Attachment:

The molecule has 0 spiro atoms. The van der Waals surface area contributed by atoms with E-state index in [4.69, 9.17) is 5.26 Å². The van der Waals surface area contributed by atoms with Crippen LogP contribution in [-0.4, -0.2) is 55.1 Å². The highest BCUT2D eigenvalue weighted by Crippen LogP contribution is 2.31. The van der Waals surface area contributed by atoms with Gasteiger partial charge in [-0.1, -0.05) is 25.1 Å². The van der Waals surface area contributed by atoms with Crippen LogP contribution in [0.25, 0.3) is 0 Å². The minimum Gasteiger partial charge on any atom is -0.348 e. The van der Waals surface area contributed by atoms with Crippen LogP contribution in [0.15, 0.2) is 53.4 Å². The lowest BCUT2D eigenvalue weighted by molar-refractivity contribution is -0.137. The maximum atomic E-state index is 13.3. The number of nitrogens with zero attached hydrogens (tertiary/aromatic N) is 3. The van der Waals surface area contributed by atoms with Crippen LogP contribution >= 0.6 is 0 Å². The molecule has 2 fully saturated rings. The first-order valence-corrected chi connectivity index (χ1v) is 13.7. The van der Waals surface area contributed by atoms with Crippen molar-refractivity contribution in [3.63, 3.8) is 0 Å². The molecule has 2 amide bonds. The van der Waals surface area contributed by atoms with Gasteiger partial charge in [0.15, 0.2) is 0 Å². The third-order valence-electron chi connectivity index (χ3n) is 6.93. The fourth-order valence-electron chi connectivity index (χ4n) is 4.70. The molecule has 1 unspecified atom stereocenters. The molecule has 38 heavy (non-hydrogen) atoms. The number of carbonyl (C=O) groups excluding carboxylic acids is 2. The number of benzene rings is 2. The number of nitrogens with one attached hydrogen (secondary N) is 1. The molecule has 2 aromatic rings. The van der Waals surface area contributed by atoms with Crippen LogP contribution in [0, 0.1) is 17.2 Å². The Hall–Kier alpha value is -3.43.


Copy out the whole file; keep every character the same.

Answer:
The molecule has 0 spiro atoms. The van der Waals surface area contributed by atoms with E-state index in [4.69, 9.17) is 5.26 Å². The van der Waals surface area contributed by atoms with Crippen LogP contribution in [-0.4, -0.2) is 55.1 Å². The highest BCUT2D eigenvalue weighted by Crippen LogP contribution is 2.31. The van der Waals surface area contributed by atoms with Gasteiger partial charge in [-0.1, -0.05) is 25.1 Å². The van der Waals surface area contributed by atoms with Crippen LogP contribution in [0.25, 0.3) is 0 Å². The minimum Gasteiger partial charge on any atom is -0.348 e. The van der Waals surface area contributed by atoms with Crippen LogP contribution in [0.15, 0.2) is 53.4 Å². The lowest BCUT2D eigenvalue weighted by molar-refractivity contribution is -0.137. The maximum atomic E-state index is 13.3. The number of nitrogens with zero attached hydrogens (tertiary/aromatic N) is 3. The van der Waals surface area contributed by atoms with Crippen LogP contribution >= 0.6 is 0 Å². The molecule has 2 fully saturated rings. The first-order valence-corrected chi connectivity index (χ1v) is 13.7. The van der Waals surface area contributed by atoms with Crippen molar-refractivity contribution in [3.63, 3.8) is 0 Å². The molecule has 2 amide bonds. The van der Waals surface area contributed by atoms with Gasteiger partial charge in [0.15, 0.2) is 0 Å². The third-order valence-electron chi connectivity index (χ3n) is 6.93. The fourth-order valence-electron chi connectivity index (χ4n) is 4.70. The molecule has 1 unspecified atom stereocenters. The molecule has 38 heavy (non-hydrogen) atoms. The number of carbonyl (C=O) groups excluding carboxylic acids is 2. The number of benzene rings is 2. The number of nitrogens with one attached hydrogen (secondary N) is 1. The molecule has 2 aromatic rings. The van der Waals surface area contributed by atoms with Crippen LogP contribution in [0, 0.1) is 17.2 Å². The Hall–Kier alpha value is -3.43.